Opposition Conservative defense spokesman Liam Fox said his party will renegotiate major U.K. defense contracts to save money if it wins the May 6 election.
“We will have to look at all contracts again,” Fox said in an interview in London late yesterday. “All major defense contracts can be better value for money.” He said that “right across the business world people are re-examining contracts to see how they can save money in a recession; the same has to happen in defense.”
The Ministry of Defense won’t be able to afford as much as half of the equipment it is seeking to buy in the next decade, according to a report into procurement last year by Bernard Gray, a former government adviser. The most recent estimate by lawmakers last month said the ministry plans to spend as much as 36 billion pounds ($55 billion) more than allocated to it over the coming decade.
The election next month means the U.K.’s political parties are debating which areas of spending should be protected from cuts as the government reduces its record budget deficit. Though the Conservatives pledge they won’t cut military spending while they review Britain’s defense strategy, Fox said examination and any renegotiation of contracts would start “straight away.”
Polls indicate the election is likely to produce a Parliament in which no party has a majority. That might leave the Conservatives or Prime Minister Gordon Brown’s Labour Party dependent for backing on the Liberal Democrats, whose support has climbed in the past week.
Fox said Labour will not allow the opposition access to the defense ministry’s accounts, so “our first point of call is to get the information about where the contracts are,” he said. “The idea that whatever the economic circumstances the taxpayer will pay the same amount of money is not realistic.”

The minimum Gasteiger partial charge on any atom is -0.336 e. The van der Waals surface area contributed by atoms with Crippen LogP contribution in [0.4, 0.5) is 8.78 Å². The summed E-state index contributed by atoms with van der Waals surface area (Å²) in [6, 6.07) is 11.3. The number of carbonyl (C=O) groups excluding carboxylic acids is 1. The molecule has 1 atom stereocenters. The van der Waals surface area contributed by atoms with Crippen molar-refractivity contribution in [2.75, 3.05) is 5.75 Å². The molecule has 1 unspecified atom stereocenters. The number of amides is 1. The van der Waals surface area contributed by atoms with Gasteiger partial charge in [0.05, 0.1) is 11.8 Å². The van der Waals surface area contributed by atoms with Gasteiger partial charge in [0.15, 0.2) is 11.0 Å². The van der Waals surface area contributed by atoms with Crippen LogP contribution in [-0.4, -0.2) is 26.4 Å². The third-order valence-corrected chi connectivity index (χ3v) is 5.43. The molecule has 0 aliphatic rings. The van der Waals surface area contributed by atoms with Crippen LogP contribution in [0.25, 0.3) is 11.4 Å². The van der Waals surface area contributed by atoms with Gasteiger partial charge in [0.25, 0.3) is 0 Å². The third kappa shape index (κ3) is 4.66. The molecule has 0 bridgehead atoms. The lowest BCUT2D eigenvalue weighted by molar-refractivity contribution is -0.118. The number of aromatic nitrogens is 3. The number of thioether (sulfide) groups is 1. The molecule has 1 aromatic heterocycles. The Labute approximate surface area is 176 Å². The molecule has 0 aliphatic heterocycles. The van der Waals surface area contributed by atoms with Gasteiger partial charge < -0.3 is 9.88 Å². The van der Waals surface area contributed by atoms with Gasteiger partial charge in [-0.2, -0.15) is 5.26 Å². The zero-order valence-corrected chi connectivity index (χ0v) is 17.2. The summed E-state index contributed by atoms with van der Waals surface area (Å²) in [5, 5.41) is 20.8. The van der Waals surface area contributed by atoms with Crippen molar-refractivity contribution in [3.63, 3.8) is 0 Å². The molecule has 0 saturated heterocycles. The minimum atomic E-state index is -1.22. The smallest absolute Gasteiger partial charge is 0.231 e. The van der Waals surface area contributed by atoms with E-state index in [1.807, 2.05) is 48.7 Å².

Fox, 48, who would probably be David Cameron’s defense secretary if the party wins power, said “changes will have to be made” across Britain’s army, navy and air force. “I think the job of the secretary of state is purely to do what is in the country’s national interest. We are not going to be crowd- pleasers.”
Asked whether the Conservatives would reconsider a 4.9 billion-pound ($7.5 billion) order for two aircraft carriers, Fox said, “One of the aims of foreign policy is to be able to project power to other continents alongside the United States and France. It’s quite hard to do that without airpower projection and sea-based airpower projection is a logical way to do it for an island nation like the U.K.”
The costs tied to scrapping the order would outweigh savings, the ships’ builder, Babcock International Group Plc, said in November.
“Exactly what the figures will be for that program, what the different options are, we wait to see,” Fox said. “It is one of the areas where we know nothing about costs.”
Asked if he was worried by potential negative headlines if a particular military chief thinks his force is being treated unfairly, Fox said, “It’s not the job of the secretary of state to keep the chiefs of staff happy, it’s the jobs of the chiefs of staff to serve the government of the day.” He said “we are very fortunate in that we have three extremely talented chiefs of staff.”
Some defense procurement projects may have been overtaken as Britain’s defense priorities have shifted since the last strategic review in 1998, Fox said.
“I think what this defense review needs to do is say what of the legacy projects and of the legacy costs can be now jettisoned given that the world has moved away from the cold war?” he said. “And what investments do we have to make in terms of future threats and that is a very difficult decision because a lot of the future threats are not necessarily things people will be able to see -- a lot of cyber warfare for example.”
The Liberal Democrats say they would also review all major defense purchases, cancel part of an order for Eurofighter jets and increase co-operation with other European countries. Labour’s election policy platform says the government is “reforming defense procurement,” without giving details.
To contact the reporter on this story: Kitty Donaldson in London at firstname.lastname@example.org.